Many employers who work in healthcare, education, key public services, public safety and government are unable to work from home or take time off. Therefore, nannies working for such employers may continue as normal.
In the event of a total lock-down, however, this may change.
Nannies who are pregnant and have been advised to self isolate by their doctor are entitled to full pay until their maternity pay commences.
However, due to these particular circumstances, employers who cannot afford to continue paying in full may pay statutory sick pay instead.
Temporary live- in nannies
Due to the increasing fear of a total lock-down, many nannies are agreeing to live with their employing family temporarily.
If you are interested in doing so, please contact us for help and guidance on how to going about this.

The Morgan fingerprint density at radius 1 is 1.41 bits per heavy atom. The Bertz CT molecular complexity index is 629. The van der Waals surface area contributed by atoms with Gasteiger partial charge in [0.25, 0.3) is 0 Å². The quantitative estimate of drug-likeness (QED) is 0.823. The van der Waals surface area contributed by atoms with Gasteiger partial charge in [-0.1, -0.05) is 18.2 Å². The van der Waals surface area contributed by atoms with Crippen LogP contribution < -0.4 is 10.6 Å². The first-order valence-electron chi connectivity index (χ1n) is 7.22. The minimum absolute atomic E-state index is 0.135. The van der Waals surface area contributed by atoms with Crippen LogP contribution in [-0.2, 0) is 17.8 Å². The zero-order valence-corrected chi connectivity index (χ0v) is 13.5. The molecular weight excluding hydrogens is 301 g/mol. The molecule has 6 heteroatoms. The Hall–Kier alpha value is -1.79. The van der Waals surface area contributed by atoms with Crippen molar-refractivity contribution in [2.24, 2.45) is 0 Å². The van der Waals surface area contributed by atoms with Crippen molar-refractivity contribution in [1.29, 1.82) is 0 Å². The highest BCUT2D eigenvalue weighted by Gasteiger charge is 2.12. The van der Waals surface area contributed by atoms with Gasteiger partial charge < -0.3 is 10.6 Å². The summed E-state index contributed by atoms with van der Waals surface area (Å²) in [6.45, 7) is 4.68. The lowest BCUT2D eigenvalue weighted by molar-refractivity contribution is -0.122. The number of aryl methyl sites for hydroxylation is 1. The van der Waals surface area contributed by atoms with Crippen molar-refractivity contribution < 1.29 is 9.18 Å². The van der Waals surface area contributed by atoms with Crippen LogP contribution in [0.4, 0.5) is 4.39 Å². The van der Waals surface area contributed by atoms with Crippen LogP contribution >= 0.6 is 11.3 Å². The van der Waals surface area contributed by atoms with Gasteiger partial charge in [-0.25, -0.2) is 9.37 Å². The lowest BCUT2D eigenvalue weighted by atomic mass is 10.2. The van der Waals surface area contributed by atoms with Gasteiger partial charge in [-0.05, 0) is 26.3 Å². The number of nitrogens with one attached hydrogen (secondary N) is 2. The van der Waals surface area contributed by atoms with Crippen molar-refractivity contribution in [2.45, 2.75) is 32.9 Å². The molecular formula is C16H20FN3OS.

You may also find your nanny cancelling her/his holiday if they were planning to travel to infected areas, or falling ill while on their annual leave. As an employer, you should be sympathetic to these requests and allow them to cancel without losing their entitlement, and if an nanny falls ill while on annual leave, they may be entitled to claim that time off as sick leave and gain back their annual leave entitlement. However, families do have the right to tell nanny’s when to take their annual leave if they need to.
If a family does decide to do this, they must tell nanny at least twice as many days before as the amount of days they need people to take.
For example, if they want to close for 5 days, they should tell everyone at least 10 days before.
This could affect holiday that nanny has already booked or planned. So the family should:
explain clearly why they need to do this
try and resolve anyone’s worries about how it will affect their holiday entitlement or plans
Remember, there is an implied duty for both families and nannies to look after each other’s health and safety, this duty must include complying with self-isolation advice so no one else will get infected.